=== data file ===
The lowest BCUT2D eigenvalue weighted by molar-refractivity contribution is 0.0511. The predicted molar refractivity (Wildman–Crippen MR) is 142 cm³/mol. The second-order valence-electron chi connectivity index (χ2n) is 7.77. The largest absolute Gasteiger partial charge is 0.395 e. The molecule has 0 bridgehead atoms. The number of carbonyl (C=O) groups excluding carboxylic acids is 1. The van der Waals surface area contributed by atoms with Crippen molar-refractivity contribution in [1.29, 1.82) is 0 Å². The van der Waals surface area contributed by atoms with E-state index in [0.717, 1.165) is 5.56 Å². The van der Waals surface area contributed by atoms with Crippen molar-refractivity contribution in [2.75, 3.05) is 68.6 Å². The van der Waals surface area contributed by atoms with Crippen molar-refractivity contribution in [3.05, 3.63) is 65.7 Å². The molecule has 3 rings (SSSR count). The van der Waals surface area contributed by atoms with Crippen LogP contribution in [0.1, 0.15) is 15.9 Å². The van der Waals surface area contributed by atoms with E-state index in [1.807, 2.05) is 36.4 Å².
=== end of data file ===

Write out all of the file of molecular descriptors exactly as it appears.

The lowest BCUT2D eigenvalue weighted by molar-refractivity contribution is 0.0511. The predicted molar refractivity (Wildman–Crippen MR) is 142 cm³/mol. The second-order valence-electron chi connectivity index (χ2n) is 7.77. The largest absolute Gasteiger partial charge is 0.395 e. The molecule has 0 bridgehead atoms. The number of carbonyl (C=O) groups excluding carboxylic acids is 1. The van der Waals surface area contributed by atoms with Crippen molar-refractivity contribution in [1.29, 1.82) is 0 Å². The van der Waals surface area contributed by atoms with E-state index in [0.717, 1.165) is 5.56 Å². The van der Waals surface area contributed by atoms with Crippen molar-refractivity contribution in [2.75, 3.05) is 68.6 Å². The van der Waals surface area contributed by atoms with Crippen molar-refractivity contribution in [3.05, 3.63) is 65.7 Å². The molecule has 3 rings (SSSR count). The van der Waals surface area contributed by atoms with Crippen LogP contribution in [0.1, 0.15) is 15.9 Å². The van der Waals surface area contributed by atoms with E-state index in [1.807, 2.05) is 36.4 Å².